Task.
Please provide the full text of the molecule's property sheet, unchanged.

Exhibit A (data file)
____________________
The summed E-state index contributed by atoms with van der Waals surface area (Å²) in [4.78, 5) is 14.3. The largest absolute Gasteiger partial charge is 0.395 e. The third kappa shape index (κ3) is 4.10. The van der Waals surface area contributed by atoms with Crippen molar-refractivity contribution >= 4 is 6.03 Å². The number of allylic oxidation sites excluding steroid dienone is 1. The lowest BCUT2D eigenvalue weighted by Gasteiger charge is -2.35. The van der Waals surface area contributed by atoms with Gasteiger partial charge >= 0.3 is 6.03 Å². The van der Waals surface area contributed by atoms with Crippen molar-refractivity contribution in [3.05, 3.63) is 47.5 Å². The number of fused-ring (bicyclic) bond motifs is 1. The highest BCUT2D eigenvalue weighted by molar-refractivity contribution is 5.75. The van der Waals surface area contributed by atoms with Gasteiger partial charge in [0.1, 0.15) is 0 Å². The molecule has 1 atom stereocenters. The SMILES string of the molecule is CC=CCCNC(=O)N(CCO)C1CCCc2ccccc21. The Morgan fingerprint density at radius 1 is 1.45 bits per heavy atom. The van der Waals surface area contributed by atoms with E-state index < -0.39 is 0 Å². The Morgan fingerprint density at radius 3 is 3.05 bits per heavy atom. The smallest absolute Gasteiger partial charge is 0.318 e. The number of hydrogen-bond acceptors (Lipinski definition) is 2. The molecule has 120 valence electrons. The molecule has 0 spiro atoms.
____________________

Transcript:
The summed E-state index contributed by atoms with van der Waals surface area (Å²) in [4.78, 5) is 14.3. The largest absolute Gasteiger partial charge is 0.395 e. The third kappa shape index (κ3) is 4.10. The van der Waals surface area contributed by atoms with Crippen molar-refractivity contribution >= 4 is 6.03 Å². The number of allylic oxidation sites excluding steroid dienone is 1. The lowest BCUT2D eigenvalue weighted by Gasteiger charge is -2.35. The van der Waals surface area contributed by atoms with Gasteiger partial charge >= 0.3 is 6.03 Å². The van der Waals surface area contributed by atoms with Crippen molar-refractivity contribution in [3.05, 3.63) is 47.5 Å². The number of fused-ring (bicyclic) bond motifs is 1. The highest BCUT2D eigenvalue weighted by molar-refractivity contribution is 5.75. The van der Waals surface area contributed by atoms with Gasteiger partial charge in [0.1, 0.15) is 0 Å². The molecule has 1 atom stereocenters. The SMILES string of the molecule is CC=CCCNC(=O)N(CCO)C1CCCc2ccccc21. The Morgan fingerprint density at radius 1 is 1.45 bits per heavy atom. The van der Waals surface area contributed by atoms with E-state index < -0.39 is 0 Å². The Morgan fingerprint density at radius 3 is 3.05 bits per heavy atom. The smallest absolute Gasteiger partial charge is 0.318 e. The number of hydrogen-bond acceptors (Lipinski definition) is 2. The molecule has 120 valence electrons. The molecule has 0 spiro atoms.